Who will you remember this Memorial Day?

Memorial Day, which honors the men and women who died while serving in the U.S. Military, is America’s most solemn holiday.

Many Americans observe the day by visiting cemeteries or memorials, gathering with family and attending or participating in parades. It became an official federal holiday in 1971.

Two TDS employees shared with us who they will remember on Memorial Day. Here are their stories.

TDS’ Mark Andersen served in the U.S. Army as a 12B Combat Engineer.  He joined the Army in 1984 and was stationed in Missouri, Germany and Kentucky.

On this Memorial Day, Mark said he remembers three people who were lost in the 58th Engineer Company accident in West Germany in 1987.

“We (Co. D 54th Engineer Battalion) had just finished training on the M-180 Cratering charge and were coming off a demolitions range in Hohenfels, West Germany, when next up was the 58th Engineering Company. We were no more than a mile down the road when we heard an explosion and saw a cloud of smoke. We all knew something had gone very wrong.”

Mark remembers the three killed that day:

Staff Sgt. Joseph L. Dewease, 27, of Khewsville, Md.
Sgt. Joseph M. Renaldi, 25, of Springdale, Pa.
Spec. 4 Keith Lavoie, 21, of Burton, Mich.

TDS’ Jeff Mand served in Operation Iraqi Freedom as a member of the U.S. Army. He also served as a Captain – Company Commander in the Army National Guard.

Three individuals Jeff remembers on this Memorial Day are: Todd Olson, Charles Kaufman, and Robert (Wes) Tucker.

“We all deployed to Iraq in 2004 as a part of the same Brigade Combat Team, and spent most of 2005 in Iraq,” said Jeff.  “Staff Sgt. Todd Olson was killed in action while on foot patrol by a remote detonated improvised explosive device (IED) the day after Christmas.  Charles, who carried Todd’s rifle in memory of Todd, was killed when his vehicle was struck by an IED on June 26, 2005. Wes was killed on Oct. 13, 2005 when an IED hit his vehicle on a combat operation.”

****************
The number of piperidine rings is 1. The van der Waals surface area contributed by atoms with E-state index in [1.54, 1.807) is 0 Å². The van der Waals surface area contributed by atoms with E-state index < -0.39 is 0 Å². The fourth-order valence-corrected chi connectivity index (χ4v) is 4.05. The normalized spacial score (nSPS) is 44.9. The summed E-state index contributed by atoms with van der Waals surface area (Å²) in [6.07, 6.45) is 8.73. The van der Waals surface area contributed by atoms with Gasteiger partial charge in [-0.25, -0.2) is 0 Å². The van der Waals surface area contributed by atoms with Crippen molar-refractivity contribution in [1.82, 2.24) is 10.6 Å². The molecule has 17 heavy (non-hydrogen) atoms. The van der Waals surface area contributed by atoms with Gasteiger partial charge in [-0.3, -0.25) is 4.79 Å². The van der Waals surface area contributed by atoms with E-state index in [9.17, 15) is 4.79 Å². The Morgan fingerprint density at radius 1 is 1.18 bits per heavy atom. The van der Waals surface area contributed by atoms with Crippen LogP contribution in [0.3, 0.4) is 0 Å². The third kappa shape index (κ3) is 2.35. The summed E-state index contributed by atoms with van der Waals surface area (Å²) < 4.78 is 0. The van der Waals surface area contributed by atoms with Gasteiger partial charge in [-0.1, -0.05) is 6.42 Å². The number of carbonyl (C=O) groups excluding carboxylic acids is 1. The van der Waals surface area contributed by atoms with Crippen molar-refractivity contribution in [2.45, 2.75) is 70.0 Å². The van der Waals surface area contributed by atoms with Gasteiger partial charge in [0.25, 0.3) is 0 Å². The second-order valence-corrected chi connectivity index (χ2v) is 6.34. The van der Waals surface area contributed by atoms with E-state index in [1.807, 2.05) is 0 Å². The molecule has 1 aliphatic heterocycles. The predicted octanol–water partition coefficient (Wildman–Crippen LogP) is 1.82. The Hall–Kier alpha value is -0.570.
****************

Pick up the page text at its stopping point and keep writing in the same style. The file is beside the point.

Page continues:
“Todd and Charles were a part of the same unit I deployed with from Neillsville, Wis. and Wes was from a unit in Tennessee; he lived in Hilham Tenn.”

“The stories surrounding their deaths are both tragic and heroic.  Each was on combat patrol performing counter-insurgency and trying to provide security to local citizens.  They were all of similar backgrounds; small town boys with huge hearts who wanted to serve their country.”

Gander Memorial

Finally, Mark Andersen said he also remembers the 248 members of the 101st Airbourne Division and eight crew members who died in a plane crash in Gander, Newfoundland on Dec. 19, 1985.

After six months of peacekeeping duty, that group was returning to Ft. Campbell, Ky. They never got home—their plane went down on take-off a half-mile from the runway.

Two years after the Gander crash, Mark arrived at Ft. Campbell, Ky., and was assigned to the 101st Airborne Division, 326th Engineer Battalion, Bravo Company. His platoon was assigned to the 3/502 Infantry, the same battalion that lost so many. There was a memorial at Fort Campbell that included one sapling planted for each of those lost that day. The trees were still young. The wounds were still deep, and they were fresh.

Last year, Mark returned to Ft. Campbell for a reunion. The 256 saplings around the Gander memorial are now mature trees. “Seeing them,” Mark said, “and that memorial 24 years later, brought a tear to my eye.”

Who will you remember this Memorial Day?


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